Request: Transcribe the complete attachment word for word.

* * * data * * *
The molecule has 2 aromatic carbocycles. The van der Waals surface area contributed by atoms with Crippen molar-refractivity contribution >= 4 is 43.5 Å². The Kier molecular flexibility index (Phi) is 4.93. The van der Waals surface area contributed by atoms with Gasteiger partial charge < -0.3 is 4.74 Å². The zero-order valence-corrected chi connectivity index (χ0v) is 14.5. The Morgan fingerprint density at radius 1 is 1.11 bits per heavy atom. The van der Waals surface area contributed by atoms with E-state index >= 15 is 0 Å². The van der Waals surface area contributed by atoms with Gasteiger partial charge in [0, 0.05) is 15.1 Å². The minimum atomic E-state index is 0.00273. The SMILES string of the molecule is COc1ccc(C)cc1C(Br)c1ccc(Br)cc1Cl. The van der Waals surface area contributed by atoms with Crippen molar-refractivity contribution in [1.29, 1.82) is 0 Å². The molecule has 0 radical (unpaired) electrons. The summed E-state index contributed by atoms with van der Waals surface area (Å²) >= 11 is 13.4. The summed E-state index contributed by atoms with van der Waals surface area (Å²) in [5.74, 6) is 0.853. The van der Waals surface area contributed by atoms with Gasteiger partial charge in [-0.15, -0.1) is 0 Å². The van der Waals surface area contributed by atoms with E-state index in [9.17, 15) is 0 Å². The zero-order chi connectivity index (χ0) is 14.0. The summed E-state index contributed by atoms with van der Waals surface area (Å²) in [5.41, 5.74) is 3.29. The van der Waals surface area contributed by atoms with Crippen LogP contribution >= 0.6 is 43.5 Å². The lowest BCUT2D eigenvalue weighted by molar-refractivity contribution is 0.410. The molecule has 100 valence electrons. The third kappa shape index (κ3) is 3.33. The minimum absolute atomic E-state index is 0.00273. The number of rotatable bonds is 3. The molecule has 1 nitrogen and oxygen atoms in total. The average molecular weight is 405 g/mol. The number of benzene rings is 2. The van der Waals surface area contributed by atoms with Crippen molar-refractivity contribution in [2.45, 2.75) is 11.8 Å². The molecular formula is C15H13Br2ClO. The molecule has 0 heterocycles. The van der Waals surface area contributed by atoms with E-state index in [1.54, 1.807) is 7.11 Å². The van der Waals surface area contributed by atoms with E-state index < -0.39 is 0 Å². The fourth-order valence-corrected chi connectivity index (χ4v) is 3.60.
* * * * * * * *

The molecule has 2 aromatic carbocycles. The van der Waals surface area contributed by atoms with Crippen molar-refractivity contribution >= 4 is 43.5 Å². The Kier molecular flexibility index (Phi) is 4.93. The van der Waals surface area contributed by atoms with Gasteiger partial charge < -0.3 is 4.74 Å². The zero-order valence-corrected chi connectivity index (χ0v) is 14.5. The Morgan fingerprint density at radius 1 is 1.11 bits per heavy atom. The van der Waals surface area contributed by atoms with E-state index >= 15 is 0 Å². The van der Waals surface area contributed by atoms with Gasteiger partial charge in [0, 0.05) is 15.1 Å². The minimum atomic E-state index is 0.00273. The SMILES string of the molecule is COc1ccc(C)cc1C(Br)c1ccc(Br)cc1Cl. The van der Waals surface area contributed by atoms with Crippen molar-refractivity contribution in [1.29, 1.82) is 0 Å². The molecule has 0 radical (unpaired) electrons. The summed E-state index contributed by atoms with van der Waals surface area (Å²) >= 11 is 13.4. The summed E-state index contributed by atoms with van der Waals surface area (Å²) in [5.74, 6) is 0.853. The van der Waals surface area contributed by atoms with Gasteiger partial charge in [-0.15, -0.1) is 0 Å². The van der Waals surface area contributed by atoms with E-state index in [9.17, 15) is 0 Å². The zero-order chi connectivity index (χ0) is 14.0. The summed E-state index contributed by atoms with van der Waals surface area (Å²) in [5.41, 5.74) is 3.29. The van der Waals surface area contributed by atoms with Crippen LogP contribution >= 0.6 is 43.5 Å². The lowest BCUT2D eigenvalue weighted by molar-refractivity contribution is 0.410. The molecule has 100 valence electrons. The third kappa shape index (κ3) is 3.33. The minimum absolute atomic E-state index is 0.00273. The number of rotatable bonds is 3. The molecule has 1 nitrogen and oxygen atoms in total. The average molecular weight is 405 g/mol. The number of benzene rings is 2. The van der Waals surface area contributed by atoms with Crippen molar-refractivity contribution in [2.45, 2.75) is 11.8 Å². The molecular formula is C15H13Br2ClO. The molecule has 0 heterocycles. The van der Waals surface area contributed by atoms with E-state index in [1.54, 1.807) is 7.11 Å². The van der Waals surface area contributed by atoms with E-state index < -0.39 is 0 Å². The fourth-order valence-corrected chi connectivity index (χ4v) is 3.60.